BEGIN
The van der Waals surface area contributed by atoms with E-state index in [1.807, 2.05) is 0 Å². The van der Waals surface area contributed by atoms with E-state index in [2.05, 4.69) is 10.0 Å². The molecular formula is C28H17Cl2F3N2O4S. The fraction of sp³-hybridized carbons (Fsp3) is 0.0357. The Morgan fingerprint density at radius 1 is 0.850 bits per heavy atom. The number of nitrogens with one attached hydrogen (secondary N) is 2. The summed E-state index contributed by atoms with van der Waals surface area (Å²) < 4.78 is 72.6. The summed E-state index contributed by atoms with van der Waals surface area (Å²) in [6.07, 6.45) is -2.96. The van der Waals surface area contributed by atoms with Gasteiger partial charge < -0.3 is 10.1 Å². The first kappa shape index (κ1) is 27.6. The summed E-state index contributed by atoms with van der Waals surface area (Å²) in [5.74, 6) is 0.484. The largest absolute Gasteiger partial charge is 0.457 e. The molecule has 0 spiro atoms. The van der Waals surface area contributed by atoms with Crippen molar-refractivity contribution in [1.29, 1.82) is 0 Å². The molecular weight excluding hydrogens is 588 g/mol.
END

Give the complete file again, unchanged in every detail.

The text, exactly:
The van der Waals surface area contributed by atoms with E-state index in [1.807, 2.05) is 0 Å². The van der Waals surface area contributed by atoms with E-state index in [2.05, 4.69) is 10.0 Å². The molecular formula is C28H17Cl2F3N2O4S. The fraction of sp³-hybridized carbons (Fsp3) is 0.0357. The Morgan fingerprint density at radius 1 is 0.850 bits per heavy atom. The number of nitrogens with one attached hydrogen (secondary N) is 2. The summed E-state index contributed by atoms with van der Waals surface area (Å²) < 4.78 is 72.6. The summed E-state index contributed by atoms with van der Waals surface area (Å²) in [6.07, 6.45) is -2.96. The van der Waals surface area contributed by atoms with Gasteiger partial charge < -0.3 is 10.1 Å². The first kappa shape index (κ1) is 27.6. The summed E-state index contributed by atoms with van der Waals surface area (Å²) in [5.74, 6) is 0.484. The largest absolute Gasteiger partial charge is 0.457 e. The molecule has 0 spiro atoms. The van der Waals surface area contributed by atoms with Crippen molar-refractivity contribution in [1.29, 1.82) is 0 Å². The molecular weight excluding hydrogens is 588 g/mol.